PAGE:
Vidakovich column: Eleanor Reynolds is 93 years young
On Wednesday, Nov. 4, Long Island, New York native Eleanor Reynolds celebrated her 93rd birthday here in Glenwood Springs with her daughter, Ellen Colangelo, and son-in-law Michael Colangelo. The next day, Reynolds kept her usual weekly date with Michael for nine holes of golf on a balmy late fall day at the Glenwood Springs Golf Course.
It was golfing business as usual, and the reopening of her favorite course following a potent late October snow storm was welcome news to Reynolds.
Since moving to Glenwood just under a year ago, Reynolds has dutifully stuck to her Monday and Thursday golfing routine on the West Glenwood course known as The Hill.
On Mondays, she rides The Traveler to the golf course, grabs a golf cart, and plays a leisurely round before GSGC General Manager Jerry Butler calls the good folks that brought Reynolds to the course, notifying them that she is ready for her ride back home. Thursday is the date with her son-in-law, carrying on a golfing life that began at the Crab Meadow public golf course on Long Island.
“My husband got me into golfing when I was 40 years old. We played twice a week with a mutual friend,” Reynolds said. “I’ve always been pretty athletic most of my life, so I enjoyed this new challenge of playing golf.”
Field hockey, archery, bowling and roller skating were some of the activities that Reynolds enjoyed during her high school years. In fact, her first trip to the state of Colorado came when she was 20 years old to participate in a roller skating contest in Denver.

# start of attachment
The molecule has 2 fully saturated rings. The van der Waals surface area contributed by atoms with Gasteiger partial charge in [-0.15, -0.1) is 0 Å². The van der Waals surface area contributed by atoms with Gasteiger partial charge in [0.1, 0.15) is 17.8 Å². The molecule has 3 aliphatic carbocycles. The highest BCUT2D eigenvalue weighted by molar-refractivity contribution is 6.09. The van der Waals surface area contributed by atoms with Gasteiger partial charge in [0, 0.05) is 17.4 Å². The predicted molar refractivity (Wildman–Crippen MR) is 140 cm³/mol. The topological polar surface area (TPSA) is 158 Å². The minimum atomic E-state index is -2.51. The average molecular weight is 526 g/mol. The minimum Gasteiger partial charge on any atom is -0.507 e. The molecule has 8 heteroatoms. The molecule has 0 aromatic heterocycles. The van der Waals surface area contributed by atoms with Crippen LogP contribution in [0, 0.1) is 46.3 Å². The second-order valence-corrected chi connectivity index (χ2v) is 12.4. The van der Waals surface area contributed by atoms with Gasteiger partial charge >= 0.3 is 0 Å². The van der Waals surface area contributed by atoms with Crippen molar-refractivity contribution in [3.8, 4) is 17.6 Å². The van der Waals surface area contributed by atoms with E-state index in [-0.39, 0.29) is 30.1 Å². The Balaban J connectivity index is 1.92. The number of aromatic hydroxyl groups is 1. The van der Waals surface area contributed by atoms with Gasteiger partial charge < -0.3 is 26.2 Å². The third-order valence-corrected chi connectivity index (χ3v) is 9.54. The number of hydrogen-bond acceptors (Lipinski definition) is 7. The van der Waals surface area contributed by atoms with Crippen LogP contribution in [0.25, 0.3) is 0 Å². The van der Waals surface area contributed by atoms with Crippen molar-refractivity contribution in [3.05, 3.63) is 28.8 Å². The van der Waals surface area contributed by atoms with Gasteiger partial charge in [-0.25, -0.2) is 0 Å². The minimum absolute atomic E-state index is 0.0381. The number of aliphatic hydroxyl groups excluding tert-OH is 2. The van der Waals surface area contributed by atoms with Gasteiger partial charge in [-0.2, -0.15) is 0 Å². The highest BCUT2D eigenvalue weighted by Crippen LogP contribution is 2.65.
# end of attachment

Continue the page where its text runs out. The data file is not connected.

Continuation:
“Roller skating was pretty big back then. There were contests all over the country,” Reynolds said. “The sport is obviously not as big now days.”
Born and raised on Long Island, Reynolds was a wife, home maker and mom to three children. When the kids flew out of the nest, though, a friend encouraged her to go back to school and get a college degree. It was advice well taken as Reynolds earned a bachelor’s degree from New York Tech and a master’s in education from Stony Brook College. A career in teaching and school administration followed until her retirement at age 65.
Living alone at age 92, Reynolds, her daughter, and son-in-law decided it was time for her to come west and be with family. It’s a decision that Reynolds has embraced with very few regrets.
“I miss all the people that I knew in New York, but I like everyone I have met here in Glenwood,” Reynolds said. “With this virus, I have been kind of housebound, but we try to get out and take car trips around Colorado every so often.”
Reynolds used to bowl during the winter months, but that hobby has ceased in recent years. She is hopeful that when spring starts to peek its flowery presence around the corner in the new year of 2021, that good health will remain in her corner and she will be able to hit the links once again.
“At my age, you really do take things one day at a time. I hope I am able to play when spring comes, but life has funny turns. Right now, I feel pretty healthy,” Reynolds said.
Come next golf season, the crew at the Glenwood Golf Course will undoubtedly keep an eye out for their 93-year-old friend’s return. Equally as certain will be the emergence of Reynolds from winter’s gloom to tackle the ups and downs that golfing on The Hill always brings. On Mondays she may be alone on the course, but there are always watchful eyes in the clubhouse looking out for the spunky lady from Long Island.
“That golf course has been so good to me. I couldn’t have found nicer people.”
The folks at “that golf course” would probably echo the same sentiment.
Mike Vidakovich writes freelance for the Post Independent.
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